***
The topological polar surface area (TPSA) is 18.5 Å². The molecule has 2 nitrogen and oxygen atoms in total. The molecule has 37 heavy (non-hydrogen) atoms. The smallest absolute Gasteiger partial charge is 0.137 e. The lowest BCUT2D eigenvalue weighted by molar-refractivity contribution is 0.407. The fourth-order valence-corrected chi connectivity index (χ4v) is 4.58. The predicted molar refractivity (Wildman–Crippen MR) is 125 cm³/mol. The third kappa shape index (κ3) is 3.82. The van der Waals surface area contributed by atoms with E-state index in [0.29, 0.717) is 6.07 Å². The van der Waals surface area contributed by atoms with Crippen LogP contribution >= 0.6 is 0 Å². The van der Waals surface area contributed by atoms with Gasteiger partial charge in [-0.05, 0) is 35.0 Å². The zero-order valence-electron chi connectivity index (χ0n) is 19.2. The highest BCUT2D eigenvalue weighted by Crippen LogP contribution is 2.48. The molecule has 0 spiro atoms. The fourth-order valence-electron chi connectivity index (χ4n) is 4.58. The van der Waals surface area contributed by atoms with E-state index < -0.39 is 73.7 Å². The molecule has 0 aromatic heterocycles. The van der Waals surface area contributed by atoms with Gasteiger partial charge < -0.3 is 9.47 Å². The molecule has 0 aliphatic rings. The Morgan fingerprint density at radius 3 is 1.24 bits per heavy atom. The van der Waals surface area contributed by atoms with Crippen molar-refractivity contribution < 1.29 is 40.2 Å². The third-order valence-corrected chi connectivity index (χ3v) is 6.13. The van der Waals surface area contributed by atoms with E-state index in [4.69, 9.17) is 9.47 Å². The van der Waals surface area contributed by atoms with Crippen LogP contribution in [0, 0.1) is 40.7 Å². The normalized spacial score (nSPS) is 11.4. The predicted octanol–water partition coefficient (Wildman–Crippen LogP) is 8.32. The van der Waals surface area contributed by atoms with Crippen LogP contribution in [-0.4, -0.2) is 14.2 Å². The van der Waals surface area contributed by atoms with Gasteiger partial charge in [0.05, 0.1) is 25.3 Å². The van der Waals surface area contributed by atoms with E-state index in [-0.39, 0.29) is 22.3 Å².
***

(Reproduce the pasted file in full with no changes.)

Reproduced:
The topological polar surface area (TPSA) is 18.5 Å². The molecule has 2 nitrogen and oxygen atoms in total. The molecule has 37 heavy (non-hydrogen) atoms. The smallest absolute Gasteiger partial charge is 0.137 e. The lowest BCUT2D eigenvalue weighted by molar-refractivity contribution is 0.407. The fourth-order valence-corrected chi connectivity index (χ4v) is 4.58. The predicted molar refractivity (Wildman–Crippen MR) is 125 cm³/mol. The third kappa shape index (κ3) is 3.82. The van der Waals surface area contributed by atoms with E-state index in [0.29, 0.717) is 6.07 Å². The van der Waals surface area contributed by atoms with Crippen LogP contribution >= 0.6 is 0 Å². The van der Waals surface area contributed by atoms with Gasteiger partial charge in [-0.05, 0) is 35.0 Å². The zero-order valence-electron chi connectivity index (χ0n) is 19.2. The highest BCUT2D eigenvalue weighted by Crippen LogP contribution is 2.48. The molecule has 0 spiro atoms. The fourth-order valence-electron chi connectivity index (χ4n) is 4.58. The van der Waals surface area contributed by atoms with E-state index < -0.39 is 73.7 Å². The molecule has 0 aromatic heterocycles. The van der Waals surface area contributed by atoms with Gasteiger partial charge < -0.3 is 9.47 Å². The molecule has 0 aliphatic rings. The Morgan fingerprint density at radius 3 is 1.24 bits per heavy atom. The van der Waals surface area contributed by atoms with Crippen molar-refractivity contribution < 1.29 is 40.2 Å². The third-order valence-corrected chi connectivity index (χ3v) is 6.13. The van der Waals surface area contributed by atoms with E-state index in [4.69, 9.17) is 9.47 Å². The van der Waals surface area contributed by atoms with Crippen LogP contribution in [0, 0.1) is 40.7 Å². The normalized spacial score (nSPS) is 11.4. The predicted octanol–water partition coefficient (Wildman–Crippen LogP) is 8.32. The van der Waals surface area contributed by atoms with Crippen LogP contribution in [-0.4, -0.2) is 14.2 Å². The van der Waals surface area contributed by atoms with Gasteiger partial charge in [0.05, 0.1) is 25.3 Å². The van der Waals surface area contributed by atoms with E-state index in [-0.39, 0.29) is 22.3 Å².